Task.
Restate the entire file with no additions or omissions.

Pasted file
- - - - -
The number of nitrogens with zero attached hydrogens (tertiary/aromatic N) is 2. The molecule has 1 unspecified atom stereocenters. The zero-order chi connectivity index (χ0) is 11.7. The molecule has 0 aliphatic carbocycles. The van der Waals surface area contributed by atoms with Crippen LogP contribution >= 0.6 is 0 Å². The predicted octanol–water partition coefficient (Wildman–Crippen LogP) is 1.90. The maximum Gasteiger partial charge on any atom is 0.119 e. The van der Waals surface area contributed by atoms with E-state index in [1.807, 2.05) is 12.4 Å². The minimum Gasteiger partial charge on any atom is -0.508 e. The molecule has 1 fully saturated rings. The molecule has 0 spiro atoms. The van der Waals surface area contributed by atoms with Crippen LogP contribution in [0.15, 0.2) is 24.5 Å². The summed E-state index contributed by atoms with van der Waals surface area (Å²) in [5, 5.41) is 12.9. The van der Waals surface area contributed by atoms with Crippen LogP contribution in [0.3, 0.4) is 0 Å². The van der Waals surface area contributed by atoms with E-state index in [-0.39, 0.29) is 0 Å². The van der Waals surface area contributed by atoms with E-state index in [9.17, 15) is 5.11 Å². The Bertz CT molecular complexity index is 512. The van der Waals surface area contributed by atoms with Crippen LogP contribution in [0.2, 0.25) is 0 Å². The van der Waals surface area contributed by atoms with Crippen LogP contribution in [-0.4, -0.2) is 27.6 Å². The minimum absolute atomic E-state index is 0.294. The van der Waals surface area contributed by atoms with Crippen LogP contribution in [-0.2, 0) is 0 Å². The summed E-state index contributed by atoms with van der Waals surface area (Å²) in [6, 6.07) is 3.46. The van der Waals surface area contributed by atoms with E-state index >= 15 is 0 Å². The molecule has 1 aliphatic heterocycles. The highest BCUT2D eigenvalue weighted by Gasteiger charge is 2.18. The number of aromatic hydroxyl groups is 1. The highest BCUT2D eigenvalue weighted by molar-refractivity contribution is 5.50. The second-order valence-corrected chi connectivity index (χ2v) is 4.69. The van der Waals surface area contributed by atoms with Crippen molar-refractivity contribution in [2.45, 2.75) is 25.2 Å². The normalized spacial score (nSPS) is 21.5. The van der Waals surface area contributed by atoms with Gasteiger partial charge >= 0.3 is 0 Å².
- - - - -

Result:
The number of nitrogens with zero attached hydrogens (tertiary/aromatic N) is 2. The molecule has 1 unspecified atom stereocenters. The zero-order chi connectivity index (χ0) is 11.7. The molecule has 0 aliphatic carbocycles. The van der Waals surface area contributed by atoms with Crippen LogP contribution >= 0.6 is 0 Å². The predicted octanol–water partition coefficient (Wildman–Crippen LogP) is 1.90. The maximum Gasteiger partial charge on any atom is 0.119 e. The van der Waals surface area contributed by atoms with E-state index in [1.807, 2.05) is 12.4 Å². The minimum Gasteiger partial charge on any atom is -0.508 e. The molecule has 1 fully saturated rings. The molecule has 0 spiro atoms. The van der Waals surface area contributed by atoms with Crippen LogP contribution in [0.15, 0.2) is 24.5 Å². The summed E-state index contributed by atoms with van der Waals surface area (Å²) in [5, 5.41) is 12.9. The van der Waals surface area contributed by atoms with Crippen LogP contribution in [0.3, 0.4) is 0 Å². The van der Waals surface area contributed by atoms with E-state index in [-0.39, 0.29) is 0 Å². The van der Waals surface area contributed by atoms with E-state index in [9.17, 15) is 5.11 Å². The Bertz CT molecular complexity index is 512. The van der Waals surface area contributed by atoms with Crippen LogP contribution in [0.2, 0.25) is 0 Å². The van der Waals surface area contributed by atoms with Crippen LogP contribution in [-0.4, -0.2) is 27.6 Å². The minimum absolute atomic E-state index is 0.294. The van der Waals surface area contributed by atoms with Crippen LogP contribution in [-0.2, 0) is 0 Å². The summed E-state index contributed by atoms with van der Waals surface area (Å²) in [6, 6.07) is 3.46. The van der Waals surface area contributed by atoms with E-state index >= 15 is 0 Å². The molecule has 1 aliphatic heterocycles. The highest BCUT2D eigenvalue weighted by Gasteiger charge is 2.18. The number of aromatic hydroxyl groups is 1. The highest BCUT2D eigenvalue weighted by molar-refractivity contribution is 5.50. The second-order valence-corrected chi connectivity index (χ2v) is 4.69. The van der Waals surface area contributed by atoms with Crippen molar-refractivity contribution in [2.45, 2.75) is 25.2 Å². The normalized spacial score (nSPS) is 21.5. The van der Waals surface area contributed by atoms with Gasteiger partial charge >= 0.3 is 0 Å².